Shahi Exports Private Limited Unit 7 has chai breaks twice a day. The first break starts promptly at 10:45am, and ends at 11:30am. The afternoon chai break begins at 3:45pm and ends at 4:30pm. In each of these time periods, the company’s staff workers head to the outdoor roof where 3 silver tins full of steaming chai and coffee will be waiting for them.
Everyone here in the office works at an unbelievable pace. They are always taking phone calls, answering emails, visiting their factories. Chai breaks seem to be the little moments of peace they can carry with them. In both American and Indian working cultures, people seem to throw themselves into their work.
But chai breaks are different. People sip from small white porcelain cups on the roof, overlooking Shahi’s bright lawns and colorful flowers, and talk amongst their friends. Some sit on the steps, side by side as they laugh and joke. Chai breaks are 10 minutes they have completely for themselves.
My India experience has been a patchwork of little moments, carefully stitched together with sights, smells, tastes, sounds, and textures. Take a chai break for example. You stand on the roof right next to the edge, elbows propped on the balcony, sun on your face and a cool breeze in your hair. You take small, slow sips from your chai cup, and luxuriate in its warmth. You breathe deeper, and slower, as you look towards the palm trees and down at the people walking below the building.
While internships may often be high-paced, high stress environments, interning in India has encouraged me to relax, and be patient. There have been moments during my trip where I have felt frustrated or defeated. Often things will not go your way or be what you expect, especially when you aren’t familiar with the language or the customs. It’s easy to get lost in that anger, but it just isn’t worth it. Things like chai breaks and the mango cart and the blooms we see on our walk to the our cafeteria provide solace. Small moments you store in your soul.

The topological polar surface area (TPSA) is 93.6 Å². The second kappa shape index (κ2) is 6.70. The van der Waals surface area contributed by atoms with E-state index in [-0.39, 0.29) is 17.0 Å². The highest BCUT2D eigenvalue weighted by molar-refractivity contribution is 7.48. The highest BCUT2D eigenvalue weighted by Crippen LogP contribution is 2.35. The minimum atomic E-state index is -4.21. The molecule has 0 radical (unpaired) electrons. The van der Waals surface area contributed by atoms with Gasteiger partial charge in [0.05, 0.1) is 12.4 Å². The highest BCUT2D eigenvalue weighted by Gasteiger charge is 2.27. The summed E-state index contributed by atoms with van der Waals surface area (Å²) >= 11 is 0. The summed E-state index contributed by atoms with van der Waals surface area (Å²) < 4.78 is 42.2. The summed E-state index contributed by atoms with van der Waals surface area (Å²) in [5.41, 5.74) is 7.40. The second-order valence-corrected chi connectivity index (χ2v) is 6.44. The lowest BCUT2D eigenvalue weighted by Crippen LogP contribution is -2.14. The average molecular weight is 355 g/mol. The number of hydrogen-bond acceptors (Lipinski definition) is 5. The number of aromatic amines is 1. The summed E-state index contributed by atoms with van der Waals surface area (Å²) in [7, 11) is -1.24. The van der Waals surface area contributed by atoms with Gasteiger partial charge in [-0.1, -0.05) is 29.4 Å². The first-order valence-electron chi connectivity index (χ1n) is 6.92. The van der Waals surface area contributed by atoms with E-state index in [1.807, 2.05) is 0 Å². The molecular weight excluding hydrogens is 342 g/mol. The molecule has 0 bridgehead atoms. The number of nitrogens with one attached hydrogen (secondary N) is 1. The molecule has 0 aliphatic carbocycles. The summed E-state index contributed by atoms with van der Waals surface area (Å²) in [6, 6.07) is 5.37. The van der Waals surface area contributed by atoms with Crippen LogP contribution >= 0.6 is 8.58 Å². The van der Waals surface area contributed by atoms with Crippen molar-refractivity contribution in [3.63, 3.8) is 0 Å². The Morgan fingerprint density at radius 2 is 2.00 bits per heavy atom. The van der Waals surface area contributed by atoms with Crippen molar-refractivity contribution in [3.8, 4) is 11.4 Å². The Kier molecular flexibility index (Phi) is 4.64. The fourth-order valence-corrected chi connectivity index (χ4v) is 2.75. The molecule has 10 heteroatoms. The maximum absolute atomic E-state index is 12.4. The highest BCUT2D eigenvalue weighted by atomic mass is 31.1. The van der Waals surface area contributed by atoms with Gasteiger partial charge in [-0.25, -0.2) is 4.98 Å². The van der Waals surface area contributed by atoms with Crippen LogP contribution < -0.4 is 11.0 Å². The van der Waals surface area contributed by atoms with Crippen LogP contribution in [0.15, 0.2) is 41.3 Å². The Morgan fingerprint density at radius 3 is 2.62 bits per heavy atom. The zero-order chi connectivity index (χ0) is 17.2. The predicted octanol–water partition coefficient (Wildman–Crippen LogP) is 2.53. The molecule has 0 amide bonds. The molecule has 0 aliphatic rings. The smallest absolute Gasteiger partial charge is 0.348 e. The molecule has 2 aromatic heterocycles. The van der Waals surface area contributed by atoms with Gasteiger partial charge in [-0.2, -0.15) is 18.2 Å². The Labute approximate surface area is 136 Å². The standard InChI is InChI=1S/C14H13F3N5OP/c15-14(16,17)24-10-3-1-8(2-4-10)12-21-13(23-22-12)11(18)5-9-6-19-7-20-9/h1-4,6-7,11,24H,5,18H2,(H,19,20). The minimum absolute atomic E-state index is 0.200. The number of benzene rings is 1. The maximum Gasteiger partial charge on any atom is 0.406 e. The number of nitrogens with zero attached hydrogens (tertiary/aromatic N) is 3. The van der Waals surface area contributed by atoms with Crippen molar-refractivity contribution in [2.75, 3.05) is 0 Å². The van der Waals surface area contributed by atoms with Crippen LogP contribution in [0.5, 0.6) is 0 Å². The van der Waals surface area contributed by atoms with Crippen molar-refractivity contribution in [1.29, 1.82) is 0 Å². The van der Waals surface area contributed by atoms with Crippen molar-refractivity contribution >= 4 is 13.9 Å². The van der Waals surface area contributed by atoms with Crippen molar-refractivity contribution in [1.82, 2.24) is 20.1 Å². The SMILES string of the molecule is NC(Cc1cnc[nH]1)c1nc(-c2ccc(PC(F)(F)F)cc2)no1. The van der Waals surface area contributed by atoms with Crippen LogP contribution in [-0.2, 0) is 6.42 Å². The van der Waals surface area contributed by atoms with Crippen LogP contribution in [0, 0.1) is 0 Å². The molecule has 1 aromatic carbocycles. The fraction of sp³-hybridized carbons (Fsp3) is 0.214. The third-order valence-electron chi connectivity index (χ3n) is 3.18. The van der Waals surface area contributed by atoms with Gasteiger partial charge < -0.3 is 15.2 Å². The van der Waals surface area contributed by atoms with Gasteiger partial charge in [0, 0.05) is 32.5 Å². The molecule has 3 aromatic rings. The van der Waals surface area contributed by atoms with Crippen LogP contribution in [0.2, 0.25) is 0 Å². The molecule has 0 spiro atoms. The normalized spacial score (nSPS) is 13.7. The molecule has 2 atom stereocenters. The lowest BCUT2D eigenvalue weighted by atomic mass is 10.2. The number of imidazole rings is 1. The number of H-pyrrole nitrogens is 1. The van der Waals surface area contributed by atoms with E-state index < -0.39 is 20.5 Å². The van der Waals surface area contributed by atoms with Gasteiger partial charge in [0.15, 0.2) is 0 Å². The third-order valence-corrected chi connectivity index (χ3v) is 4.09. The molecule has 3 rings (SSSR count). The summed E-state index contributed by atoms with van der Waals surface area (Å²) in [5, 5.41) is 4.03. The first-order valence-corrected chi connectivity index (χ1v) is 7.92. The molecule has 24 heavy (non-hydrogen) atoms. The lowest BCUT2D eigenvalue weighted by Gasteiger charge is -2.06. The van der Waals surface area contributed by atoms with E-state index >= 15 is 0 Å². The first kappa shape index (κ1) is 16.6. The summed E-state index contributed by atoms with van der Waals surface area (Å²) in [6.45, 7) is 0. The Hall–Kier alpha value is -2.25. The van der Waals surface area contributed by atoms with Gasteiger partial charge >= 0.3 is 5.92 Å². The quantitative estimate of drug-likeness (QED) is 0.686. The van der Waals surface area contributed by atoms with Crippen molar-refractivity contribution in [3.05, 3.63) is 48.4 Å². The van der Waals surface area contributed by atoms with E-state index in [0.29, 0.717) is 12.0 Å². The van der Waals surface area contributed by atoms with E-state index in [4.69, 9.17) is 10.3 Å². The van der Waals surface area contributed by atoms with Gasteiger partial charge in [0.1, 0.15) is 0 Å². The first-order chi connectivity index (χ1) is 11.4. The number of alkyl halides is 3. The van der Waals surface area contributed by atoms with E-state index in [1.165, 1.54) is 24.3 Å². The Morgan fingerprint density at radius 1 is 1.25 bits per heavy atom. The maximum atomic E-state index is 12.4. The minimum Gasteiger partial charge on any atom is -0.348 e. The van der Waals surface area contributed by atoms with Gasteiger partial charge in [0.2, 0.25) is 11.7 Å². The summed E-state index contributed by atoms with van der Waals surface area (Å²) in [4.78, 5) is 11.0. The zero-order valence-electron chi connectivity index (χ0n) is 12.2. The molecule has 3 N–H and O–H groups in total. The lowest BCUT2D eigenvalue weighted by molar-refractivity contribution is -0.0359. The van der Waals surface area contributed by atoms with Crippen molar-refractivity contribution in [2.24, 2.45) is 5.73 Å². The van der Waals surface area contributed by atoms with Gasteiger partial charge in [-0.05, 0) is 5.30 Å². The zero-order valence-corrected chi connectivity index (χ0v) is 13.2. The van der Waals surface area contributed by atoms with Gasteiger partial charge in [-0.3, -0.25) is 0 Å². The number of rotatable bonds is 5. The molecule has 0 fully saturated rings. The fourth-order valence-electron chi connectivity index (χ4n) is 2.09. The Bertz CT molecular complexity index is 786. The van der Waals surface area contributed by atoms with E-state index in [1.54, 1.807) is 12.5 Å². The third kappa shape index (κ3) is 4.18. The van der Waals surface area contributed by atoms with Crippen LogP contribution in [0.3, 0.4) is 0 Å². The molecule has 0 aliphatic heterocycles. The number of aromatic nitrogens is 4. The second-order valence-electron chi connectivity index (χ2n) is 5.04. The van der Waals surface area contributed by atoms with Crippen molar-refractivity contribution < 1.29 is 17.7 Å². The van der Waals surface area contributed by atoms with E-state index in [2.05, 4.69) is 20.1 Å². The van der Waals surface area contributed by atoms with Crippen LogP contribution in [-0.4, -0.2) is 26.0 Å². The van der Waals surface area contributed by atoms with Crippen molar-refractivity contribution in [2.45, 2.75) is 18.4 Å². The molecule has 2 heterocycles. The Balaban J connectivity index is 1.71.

This has been illustrated time and time again through monsoon season. Monsoon rains happen throughout the country from June-September, but at anytime of day and for any length of time – they’re unpredictable. When I left for India, one of the pieces of advice my mom gave me was to just enjoy the rain. It’s pointless to wear jackets or boots or to even complain about it making your clothes wet. Instead, let the rain hit your skin and feel the water wash over your thoughts.
I love the rain: the way it smells fresh and slightly damp after, the way it patters on windows and walls, and the way it makes you feel. After a storm, the world feels renewed. Any and all annoyances wash out with the water, and you start with a clean slate.
While it hasn’t rained much in Bangalore, I remember one downpour one Sunday afternoon as I came back to our apartment from a day of sightseeing. I was aggravated by the amount of time I had spent in city traffic that day. My clothes and hair were soaking wet, and I just couldn’t stop grinning. Being caught in the rain felt like a blessing.
In India, you learn to embrace the rain and to smell the jasmine flowers. You learn to savor the sips.